Tilak Ratnanather, Johns Hopkins University, “The Shape of the Auditory Cortex in Deaf Adults and Babies”

April 7, 2015 @ 3:00 pm – 4:00 pm
Mason Hall Auditorium

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The Shape of the Auditory Cortex in Deaf Adults and Babies

J. T. Ratnanather, D.Phil.

Associate Research Professor, Center for Imaging Science and Institute for Computational Medicine, Department of Biomedical Engineering. The Johns Hopkins University, Baltimore

Tilak holds B.Sc and D.Phil. degrees in mathematics from University College London and University of Oxford. His thesis research in computational fluid dynamics was followed by postdoctoral research in asymptotic methods in boundary layer separation in thermal flows at City University London. A chance meeting led Tilak to work with Bill Brownell at the Dept of Otolaryngology-Head & Neck Surgery at the Johns Hopkins University School of Medicine in 1991. In 1994 he continued his work on cochlear outer hair cell mechanics with Sasha Popel in the Dept of Biomedical Engineering. In 1998, Tilak joined Michael Miller at the Center for Imaging Science. Current research interests include a) shape analysis of brain structures including hippocampus, cingulate gyrus, planum temporale, superior temporal gyrus, auditory cortex and prefrontal cortex which are implicated in neuropsychiatric and neurodevelopmental disorders such as schizophrenia, Alzheimer’s, epilepsy, depression, speech and language processing, b) physiological fluid mechanics of the cochlear outer hair cell, c) nonlinear partial differential equations e.g. EPDiff in Computational Anatomy, Webster’s Equation in bioacoustics, boundary layer separation in physiological flows, d) mobile and web applications for auditory training for people with hearing loss using cochlear implants and/or hearing aids, e) online webcourses in applied mathematics.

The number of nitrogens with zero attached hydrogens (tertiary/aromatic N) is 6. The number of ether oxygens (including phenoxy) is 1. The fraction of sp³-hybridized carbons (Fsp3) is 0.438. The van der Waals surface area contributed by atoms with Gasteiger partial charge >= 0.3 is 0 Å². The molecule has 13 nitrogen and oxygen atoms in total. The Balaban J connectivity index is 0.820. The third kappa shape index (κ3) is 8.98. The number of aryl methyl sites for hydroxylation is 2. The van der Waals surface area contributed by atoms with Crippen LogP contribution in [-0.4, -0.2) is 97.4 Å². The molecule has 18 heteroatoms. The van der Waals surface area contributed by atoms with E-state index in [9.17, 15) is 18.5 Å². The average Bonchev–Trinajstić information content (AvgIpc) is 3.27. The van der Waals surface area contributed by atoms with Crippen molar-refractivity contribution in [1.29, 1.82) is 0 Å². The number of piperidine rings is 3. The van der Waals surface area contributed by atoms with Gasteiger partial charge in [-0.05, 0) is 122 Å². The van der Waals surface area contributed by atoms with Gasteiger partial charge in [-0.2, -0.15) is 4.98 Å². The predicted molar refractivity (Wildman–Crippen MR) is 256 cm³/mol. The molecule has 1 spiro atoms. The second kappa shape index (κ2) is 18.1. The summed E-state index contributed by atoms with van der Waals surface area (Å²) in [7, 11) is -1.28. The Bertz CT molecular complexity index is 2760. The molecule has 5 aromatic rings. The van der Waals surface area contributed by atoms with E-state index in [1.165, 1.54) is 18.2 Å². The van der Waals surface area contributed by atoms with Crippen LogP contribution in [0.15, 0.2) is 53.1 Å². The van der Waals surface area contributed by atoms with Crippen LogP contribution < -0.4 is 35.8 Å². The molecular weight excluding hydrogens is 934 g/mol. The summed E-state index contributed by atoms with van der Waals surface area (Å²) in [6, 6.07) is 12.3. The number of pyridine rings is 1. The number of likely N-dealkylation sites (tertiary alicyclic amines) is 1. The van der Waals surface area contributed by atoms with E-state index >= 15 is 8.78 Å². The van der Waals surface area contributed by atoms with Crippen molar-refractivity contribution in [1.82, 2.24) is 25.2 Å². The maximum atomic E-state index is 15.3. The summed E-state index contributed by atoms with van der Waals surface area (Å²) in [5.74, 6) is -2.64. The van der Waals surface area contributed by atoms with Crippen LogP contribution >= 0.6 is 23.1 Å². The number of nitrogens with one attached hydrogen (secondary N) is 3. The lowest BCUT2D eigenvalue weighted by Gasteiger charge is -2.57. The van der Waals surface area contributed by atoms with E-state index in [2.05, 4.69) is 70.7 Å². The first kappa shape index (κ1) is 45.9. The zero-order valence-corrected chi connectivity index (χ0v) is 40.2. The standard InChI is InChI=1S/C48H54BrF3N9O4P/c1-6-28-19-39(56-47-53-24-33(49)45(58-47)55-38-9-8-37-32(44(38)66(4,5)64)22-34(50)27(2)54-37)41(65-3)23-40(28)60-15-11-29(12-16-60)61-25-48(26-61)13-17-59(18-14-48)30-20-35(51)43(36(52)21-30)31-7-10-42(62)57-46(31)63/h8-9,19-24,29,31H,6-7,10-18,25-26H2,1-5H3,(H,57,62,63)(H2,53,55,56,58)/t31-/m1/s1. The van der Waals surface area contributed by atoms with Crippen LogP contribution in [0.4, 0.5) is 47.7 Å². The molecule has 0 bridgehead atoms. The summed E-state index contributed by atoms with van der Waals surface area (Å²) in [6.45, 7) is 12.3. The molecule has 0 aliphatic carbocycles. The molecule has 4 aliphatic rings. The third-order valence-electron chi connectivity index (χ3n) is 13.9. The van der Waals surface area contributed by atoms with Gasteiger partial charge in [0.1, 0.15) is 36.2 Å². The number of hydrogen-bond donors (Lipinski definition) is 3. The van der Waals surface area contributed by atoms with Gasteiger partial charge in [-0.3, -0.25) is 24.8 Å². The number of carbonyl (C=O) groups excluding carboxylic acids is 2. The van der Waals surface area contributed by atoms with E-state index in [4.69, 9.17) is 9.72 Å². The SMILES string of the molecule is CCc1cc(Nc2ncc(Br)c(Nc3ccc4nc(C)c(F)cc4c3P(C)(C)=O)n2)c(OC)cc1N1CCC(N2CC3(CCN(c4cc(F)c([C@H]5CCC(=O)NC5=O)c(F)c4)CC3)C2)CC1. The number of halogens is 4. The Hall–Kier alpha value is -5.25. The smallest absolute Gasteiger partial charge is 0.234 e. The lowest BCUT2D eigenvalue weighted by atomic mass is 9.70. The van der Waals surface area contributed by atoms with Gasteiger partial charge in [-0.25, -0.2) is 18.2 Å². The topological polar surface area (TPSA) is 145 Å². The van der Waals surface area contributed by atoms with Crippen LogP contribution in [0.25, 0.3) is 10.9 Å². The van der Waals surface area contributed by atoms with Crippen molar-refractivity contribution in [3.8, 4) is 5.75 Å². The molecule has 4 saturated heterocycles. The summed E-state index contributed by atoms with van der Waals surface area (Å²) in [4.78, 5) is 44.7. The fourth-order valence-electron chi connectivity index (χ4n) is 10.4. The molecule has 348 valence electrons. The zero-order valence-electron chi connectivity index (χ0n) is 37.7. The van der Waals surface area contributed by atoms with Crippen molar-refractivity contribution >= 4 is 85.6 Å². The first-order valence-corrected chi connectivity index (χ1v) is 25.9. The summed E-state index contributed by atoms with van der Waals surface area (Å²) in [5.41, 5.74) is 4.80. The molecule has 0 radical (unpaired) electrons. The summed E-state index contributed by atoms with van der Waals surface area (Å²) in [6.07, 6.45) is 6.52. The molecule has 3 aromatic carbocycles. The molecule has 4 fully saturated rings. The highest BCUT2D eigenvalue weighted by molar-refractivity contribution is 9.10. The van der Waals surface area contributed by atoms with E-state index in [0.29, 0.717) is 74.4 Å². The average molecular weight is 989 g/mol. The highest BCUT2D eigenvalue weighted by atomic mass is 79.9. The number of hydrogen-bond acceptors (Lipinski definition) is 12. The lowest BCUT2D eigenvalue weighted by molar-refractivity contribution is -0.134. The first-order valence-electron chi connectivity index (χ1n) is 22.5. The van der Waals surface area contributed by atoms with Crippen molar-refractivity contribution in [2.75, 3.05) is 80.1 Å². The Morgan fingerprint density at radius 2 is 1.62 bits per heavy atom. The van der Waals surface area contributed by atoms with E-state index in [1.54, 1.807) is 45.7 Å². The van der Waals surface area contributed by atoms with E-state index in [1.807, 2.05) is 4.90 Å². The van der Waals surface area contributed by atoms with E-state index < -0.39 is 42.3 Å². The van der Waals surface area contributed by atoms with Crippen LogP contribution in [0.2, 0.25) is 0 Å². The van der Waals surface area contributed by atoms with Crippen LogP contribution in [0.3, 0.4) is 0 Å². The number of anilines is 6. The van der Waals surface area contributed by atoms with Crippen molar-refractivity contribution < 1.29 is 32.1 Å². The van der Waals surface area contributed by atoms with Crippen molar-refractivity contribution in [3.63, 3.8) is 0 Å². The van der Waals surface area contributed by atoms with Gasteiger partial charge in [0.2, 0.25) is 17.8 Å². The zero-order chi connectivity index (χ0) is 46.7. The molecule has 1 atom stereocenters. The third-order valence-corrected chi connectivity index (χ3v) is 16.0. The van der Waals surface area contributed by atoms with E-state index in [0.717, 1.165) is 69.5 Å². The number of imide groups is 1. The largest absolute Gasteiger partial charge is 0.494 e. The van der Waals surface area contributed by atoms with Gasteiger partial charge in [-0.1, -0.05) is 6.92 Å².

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“The Shape of the Auditory Cortex in Deaf Adults and Babies”

figureDeafness or sensorineural hearing loss results in degraded or limited transmission of information to the primary and secondary auditory cortices and association cortices in the brain from the damaged or dysfunctional cochleae. Such sensory deprivation results in a brain that is structurally different from those in the general population. The degree of difference is likely to be related to the degree of hearing loss as well as plasticity induced by the adaptation to auditory stimuli provided by a hearing aid or a cochlear implant and visual stimuli such as that provided by lipreading (or speechreading). In addition, differences can accrue from compensatory cognitive strategies. Thus the deafened brain has been both an attractive and challenging target of neuroimaging studies since the turn of the new millennium. Many of these studies have focused on functional activity but relatively few have looked at structural characteristics. Following a brief review of these structural studies, we then describe results applying the Labelled Cortical Distance Mapping (LCDM) technique in two separate structural imaging studies of deaf adults and deaf babies. Results suggest that LCDMs provide a different and intuitive way of viewing anatomical changes in the auditory cortex in babies and adults with and without hearing loss.

JHU - Institute for Computational Medicine